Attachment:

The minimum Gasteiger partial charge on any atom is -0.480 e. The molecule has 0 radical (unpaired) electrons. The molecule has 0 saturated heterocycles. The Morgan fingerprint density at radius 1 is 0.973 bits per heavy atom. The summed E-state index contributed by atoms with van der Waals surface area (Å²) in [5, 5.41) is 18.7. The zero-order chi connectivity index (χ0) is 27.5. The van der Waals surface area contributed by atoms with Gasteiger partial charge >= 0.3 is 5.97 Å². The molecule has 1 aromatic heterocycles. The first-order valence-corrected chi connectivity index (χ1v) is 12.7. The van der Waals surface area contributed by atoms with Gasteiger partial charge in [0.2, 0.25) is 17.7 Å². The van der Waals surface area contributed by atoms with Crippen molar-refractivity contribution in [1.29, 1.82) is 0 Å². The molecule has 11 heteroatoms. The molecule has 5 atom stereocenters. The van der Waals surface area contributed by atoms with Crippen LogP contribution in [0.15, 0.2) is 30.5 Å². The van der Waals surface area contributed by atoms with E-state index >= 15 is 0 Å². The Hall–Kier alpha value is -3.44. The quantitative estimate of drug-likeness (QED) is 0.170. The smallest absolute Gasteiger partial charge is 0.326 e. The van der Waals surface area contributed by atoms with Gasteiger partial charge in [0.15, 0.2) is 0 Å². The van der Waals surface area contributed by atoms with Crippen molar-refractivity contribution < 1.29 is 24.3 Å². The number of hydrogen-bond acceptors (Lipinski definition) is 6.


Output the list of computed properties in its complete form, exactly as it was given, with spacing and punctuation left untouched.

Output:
The minimum Gasteiger partial charge on any atom is -0.480 e. The molecule has 0 radical (unpaired) electrons. The molecule has 0 saturated heterocycles. The Morgan fingerprint density at radius 1 is 0.973 bits per heavy atom. The summed E-state index contributed by atoms with van der Waals surface area (Å²) in [5, 5.41) is 18.7. The zero-order chi connectivity index (χ0) is 27.5. The van der Waals surface area contributed by atoms with Gasteiger partial charge >= 0.3 is 5.97 Å². The molecule has 1 aromatic heterocycles. The first-order valence-corrected chi connectivity index (χ1v) is 12.7. The van der Waals surface area contributed by atoms with Gasteiger partial charge in [0.2, 0.25) is 17.7 Å². The van der Waals surface area contributed by atoms with Crippen molar-refractivity contribution in [1.29, 1.82) is 0 Å². The molecule has 11 heteroatoms. The molecule has 5 atom stereocenters. The van der Waals surface area contributed by atoms with Crippen LogP contribution in [0.15, 0.2) is 30.5 Å². The van der Waals surface area contributed by atoms with E-state index >= 15 is 0 Å². The Hall–Kier alpha value is -3.44. The quantitative estimate of drug-likeness (QED) is 0.170. The smallest absolute Gasteiger partial charge is 0.326 e. The van der Waals surface area contributed by atoms with Gasteiger partial charge in [0.15, 0.2) is 0 Å². The van der Waals surface area contributed by atoms with Crippen molar-refractivity contribution < 1.29 is 24.3 Å². The number of hydrogen-bond acceptors (Lipinski definition) is 6.